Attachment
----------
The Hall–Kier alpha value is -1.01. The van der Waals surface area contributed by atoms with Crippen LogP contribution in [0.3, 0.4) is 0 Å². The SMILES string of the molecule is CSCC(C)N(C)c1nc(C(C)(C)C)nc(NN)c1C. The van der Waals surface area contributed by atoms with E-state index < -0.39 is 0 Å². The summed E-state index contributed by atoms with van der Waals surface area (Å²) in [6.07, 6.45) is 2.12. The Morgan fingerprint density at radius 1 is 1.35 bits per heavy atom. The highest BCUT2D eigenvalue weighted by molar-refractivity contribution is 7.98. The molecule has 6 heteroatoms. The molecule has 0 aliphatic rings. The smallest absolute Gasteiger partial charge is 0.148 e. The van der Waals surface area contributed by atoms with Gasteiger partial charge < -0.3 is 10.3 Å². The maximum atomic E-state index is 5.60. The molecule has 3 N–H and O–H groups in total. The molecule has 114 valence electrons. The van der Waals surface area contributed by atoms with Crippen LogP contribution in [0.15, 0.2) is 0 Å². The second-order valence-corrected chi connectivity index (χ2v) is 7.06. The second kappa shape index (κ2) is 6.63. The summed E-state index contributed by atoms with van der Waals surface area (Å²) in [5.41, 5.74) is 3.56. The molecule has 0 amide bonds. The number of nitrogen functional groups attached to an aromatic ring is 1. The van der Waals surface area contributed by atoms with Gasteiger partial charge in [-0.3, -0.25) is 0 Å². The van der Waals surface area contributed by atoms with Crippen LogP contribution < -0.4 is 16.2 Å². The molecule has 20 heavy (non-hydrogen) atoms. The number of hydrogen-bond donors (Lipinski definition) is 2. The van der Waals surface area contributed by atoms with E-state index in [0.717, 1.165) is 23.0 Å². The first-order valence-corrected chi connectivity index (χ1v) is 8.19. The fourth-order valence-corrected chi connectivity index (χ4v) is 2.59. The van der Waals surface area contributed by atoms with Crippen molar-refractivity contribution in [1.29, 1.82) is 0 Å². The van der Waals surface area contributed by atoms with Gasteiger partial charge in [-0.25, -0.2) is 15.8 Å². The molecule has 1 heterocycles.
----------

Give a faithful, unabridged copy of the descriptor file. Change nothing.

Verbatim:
The Hall–Kier alpha value is -1.01. The van der Waals surface area contributed by atoms with Crippen LogP contribution in [0.3, 0.4) is 0 Å². The SMILES string of the molecule is CSCC(C)N(C)c1nc(C(C)(C)C)nc(NN)c1C. The van der Waals surface area contributed by atoms with E-state index < -0.39 is 0 Å². The summed E-state index contributed by atoms with van der Waals surface area (Å²) in [6.07, 6.45) is 2.12. The Morgan fingerprint density at radius 1 is 1.35 bits per heavy atom. The highest BCUT2D eigenvalue weighted by molar-refractivity contribution is 7.98. The molecule has 6 heteroatoms. The molecule has 0 aliphatic rings. The smallest absolute Gasteiger partial charge is 0.148 e. The van der Waals surface area contributed by atoms with Gasteiger partial charge < -0.3 is 10.3 Å². The maximum atomic E-state index is 5.60. The molecule has 3 N–H and O–H groups in total. The molecule has 114 valence electrons. The van der Waals surface area contributed by atoms with Crippen LogP contribution in [0.15, 0.2) is 0 Å². The second-order valence-corrected chi connectivity index (χ2v) is 7.06. The second kappa shape index (κ2) is 6.63. The summed E-state index contributed by atoms with van der Waals surface area (Å²) in [5.41, 5.74) is 3.56. The molecule has 0 amide bonds. The number of nitrogen functional groups attached to an aromatic ring is 1. The van der Waals surface area contributed by atoms with Gasteiger partial charge in [-0.3, -0.25) is 0 Å². The van der Waals surface area contributed by atoms with Crippen LogP contribution < -0.4 is 16.2 Å². The molecule has 20 heavy (non-hydrogen) atoms. The number of hydrogen-bond donors (Lipinski definition) is 2. The van der Waals surface area contributed by atoms with E-state index in [0.717, 1.165) is 23.0 Å². The first-order valence-corrected chi connectivity index (χ1v) is 8.19. The fourth-order valence-corrected chi connectivity index (χ4v) is 2.59. The van der Waals surface area contributed by atoms with Crippen molar-refractivity contribution in [1.29, 1.82) is 0 Å². The van der Waals surface area contributed by atoms with Gasteiger partial charge in [-0.25, -0.2) is 15.8 Å². The molecule has 1 heterocycles.